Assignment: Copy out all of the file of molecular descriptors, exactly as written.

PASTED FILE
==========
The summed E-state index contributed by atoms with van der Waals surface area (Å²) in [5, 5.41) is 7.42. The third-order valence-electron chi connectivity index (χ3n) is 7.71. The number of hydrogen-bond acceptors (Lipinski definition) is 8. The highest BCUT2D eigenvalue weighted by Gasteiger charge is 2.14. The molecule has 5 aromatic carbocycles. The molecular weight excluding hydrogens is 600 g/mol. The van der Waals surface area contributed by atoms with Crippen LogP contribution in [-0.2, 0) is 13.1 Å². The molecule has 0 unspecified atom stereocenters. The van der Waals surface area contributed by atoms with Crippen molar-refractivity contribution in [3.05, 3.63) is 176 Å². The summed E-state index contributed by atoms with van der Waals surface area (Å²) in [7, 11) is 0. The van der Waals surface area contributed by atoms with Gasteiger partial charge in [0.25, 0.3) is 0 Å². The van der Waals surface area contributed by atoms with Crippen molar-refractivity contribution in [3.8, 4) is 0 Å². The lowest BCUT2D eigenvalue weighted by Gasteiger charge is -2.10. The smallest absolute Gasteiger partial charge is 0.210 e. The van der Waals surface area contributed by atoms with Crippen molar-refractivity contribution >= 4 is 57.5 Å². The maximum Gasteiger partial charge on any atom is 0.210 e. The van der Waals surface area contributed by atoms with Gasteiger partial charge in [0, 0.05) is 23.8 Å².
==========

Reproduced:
The summed E-state index contributed by atoms with van der Waals surface area (Å²) in [5, 5.41) is 7.42. The third-order valence-electron chi connectivity index (χ3n) is 7.71. The number of hydrogen-bond acceptors (Lipinski definition) is 8. The highest BCUT2D eigenvalue weighted by Gasteiger charge is 2.14. The molecule has 5 aromatic carbocycles. The molecular weight excluding hydrogens is 600 g/mol. The van der Waals surface area contributed by atoms with Crippen LogP contribution in [-0.2, 0) is 13.1 Å². The molecule has 0 unspecified atom stereocenters. The van der Waals surface area contributed by atoms with Crippen molar-refractivity contribution in [3.05, 3.63) is 176 Å². The summed E-state index contributed by atoms with van der Waals surface area (Å²) in [7, 11) is 0. The van der Waals surface area contributed by atoms with Gasteiger partial charge in [0.25, 0.3) is 0 Å². The van der Waals surface area contributed by atoms with Crippen molar-refractivity contribution in [3.8, 4) is 0 Å². The lowest BCUT2D eigenvalue weighted by Gasteiger charge is -2.10. The smallest absolute Gasteiger partial charge is 0.210 e. The van der Waals surface area contributed by atoms with Crippen molar-refractivity contribution >= 4 is 57.5 Å². The maximum Gasteiger partial charge on any atom is 0.210 e. The van der Waals surface area contributed by atoms with Gasteiger partial charge in [0, 0.05) is 23.8 Å².